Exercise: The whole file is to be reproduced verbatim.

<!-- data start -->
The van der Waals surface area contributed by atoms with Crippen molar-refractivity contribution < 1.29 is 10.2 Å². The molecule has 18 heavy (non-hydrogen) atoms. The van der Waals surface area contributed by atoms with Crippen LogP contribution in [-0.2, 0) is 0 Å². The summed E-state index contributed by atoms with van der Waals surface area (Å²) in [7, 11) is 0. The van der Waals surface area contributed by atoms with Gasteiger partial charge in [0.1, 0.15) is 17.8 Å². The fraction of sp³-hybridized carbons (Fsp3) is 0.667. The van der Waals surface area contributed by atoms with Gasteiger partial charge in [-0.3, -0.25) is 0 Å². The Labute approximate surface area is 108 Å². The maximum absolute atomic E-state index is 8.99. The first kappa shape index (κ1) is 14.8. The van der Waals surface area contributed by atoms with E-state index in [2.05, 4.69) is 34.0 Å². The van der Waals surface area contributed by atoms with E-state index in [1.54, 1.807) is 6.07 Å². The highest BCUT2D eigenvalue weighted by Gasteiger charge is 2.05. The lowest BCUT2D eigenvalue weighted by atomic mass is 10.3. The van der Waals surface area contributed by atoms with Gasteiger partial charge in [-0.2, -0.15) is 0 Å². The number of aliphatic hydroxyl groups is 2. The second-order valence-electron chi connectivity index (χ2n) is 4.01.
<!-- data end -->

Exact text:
The van der Waals surface area contributed by atoms with Crippen molar-refractivity contribution < 1.29 is 10.2 Å². The molecule has 18 heavy (non-hydrogen) atoms. The van der Waals surface area contributed by atoms with Crippen LogP contribution in [-0.2, 0) is 0 Å². The summed E-state index contributed by atoms with van der Waals surface area (Å²) in [7, 11) is 0. The van der Waals surface area contributed by atoms with Gasteiger partial charge in [0.1, 0.15) is 17.8 Å². The fraction of sp³-hybridized carbons (Fsp3) is 0.667. The van der Waals surface area contributed by atoms with Gasteiger partial charge in [-0.3, -0.25) is 0 Å². The Labute approximate surface area is 108 Å². The maximum absolute atomic E-state index is 8.99. The first kappa shape index (κ1) is 14.8. The van der Waals surface area contributed by atoms with E-state index in [2.05, 4.69) is 34.0 Å². The van der Waals surface area contributed by atoms with E-state index in [1.54, 1.807) is 6.07 Å². The highest BCUT2D eigenvalue weighted by Gasteiger charge is 2.05. The lowest BCUT2D eigenvalue weighted by atomic mass is 10.3. The van der Waals surface area contributed by atoms with Gasteiger partial charge in [-0.2, -0.15) is 0 Å². The number of aliphatic hydroxyl groups is 2. The second-order valence-electron chi connectivity index (χ2n) is 4.01.